A DUBLIN woman tragically died after taking cyanide from a bottle of the deadly poison bought by her father 50 years ago, an inquest heard.
Noreen Rutledge (26) died from cyanide poisoning at St Vincent's Hospital on May 29 last year, four days after she was found collapsed on the bathroom floor of her family home in Mount Merrion, Blackrock in Co Dublin.
Dublin Coroner's Court heard that her father Brian Rutledge bought the poison when he was 14 to use as a suppressant for bees. He said that he had forgotten about the bottle but it was discovered when the family were clearing out his mother's house a number of years before.
He told coroner Dr Brian Farrell that he had purchased the bottle in a chemist 50 years previously and it was clearly labelled "potassium cyanide". When the bottle was discovered in his daughter's room, Mr Rutledge checked and found very little of it was gone.
Ms Rutledge had a history of depression but had never indicated that she intended to take her own life.
Her mother Orla Rutledge, who found her daughter collapsed in the bathroom, said that in the days before she had been "very down and lounging around in her pyjamas".
She was breathing but unconscious when paramedics arrived at the scene. They took her to St Vincent's Hospital where doctors initially suspected that she had contracted meningitis.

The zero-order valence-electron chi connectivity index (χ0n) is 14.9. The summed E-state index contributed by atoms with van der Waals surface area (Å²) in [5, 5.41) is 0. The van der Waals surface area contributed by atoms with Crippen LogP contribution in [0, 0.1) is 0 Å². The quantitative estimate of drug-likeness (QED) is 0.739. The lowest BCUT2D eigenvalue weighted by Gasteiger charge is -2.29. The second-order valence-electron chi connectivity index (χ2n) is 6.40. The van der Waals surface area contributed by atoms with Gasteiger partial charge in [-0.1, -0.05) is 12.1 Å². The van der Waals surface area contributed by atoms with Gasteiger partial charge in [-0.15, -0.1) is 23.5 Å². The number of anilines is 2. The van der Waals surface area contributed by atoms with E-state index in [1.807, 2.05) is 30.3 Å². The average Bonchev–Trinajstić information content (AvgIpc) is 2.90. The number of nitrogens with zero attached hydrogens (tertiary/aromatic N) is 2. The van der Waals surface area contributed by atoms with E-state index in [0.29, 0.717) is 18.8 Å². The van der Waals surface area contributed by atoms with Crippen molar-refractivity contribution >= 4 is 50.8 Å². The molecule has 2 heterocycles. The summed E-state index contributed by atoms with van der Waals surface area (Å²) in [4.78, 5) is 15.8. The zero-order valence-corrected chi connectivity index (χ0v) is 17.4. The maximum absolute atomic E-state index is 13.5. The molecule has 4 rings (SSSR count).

However, the day after her admission, Ms Rutledge's brother found the bottle of cyanide in her room and tests confirmed that it was present in her blood.
She was given treatment for cyanide poisoning. Her condition continued to deteriorate however, and brain stem death was confirmed four days after her collapse. The postmortem confirmed that death was due to potassium cyanide poisoning.
Her sister Susan Rutledge said that "Noreen read every book that Agatha Christie ever wrote" and had a keen interest in science.
She was "100pc sure" her sister would have known what was in the bottle, she added.
Returning an open verdict, Dr Farrell said the death was self-inflicted but, in the absence of a note or letter, he could not prove beyond a reasonable doubt that it was a suicide.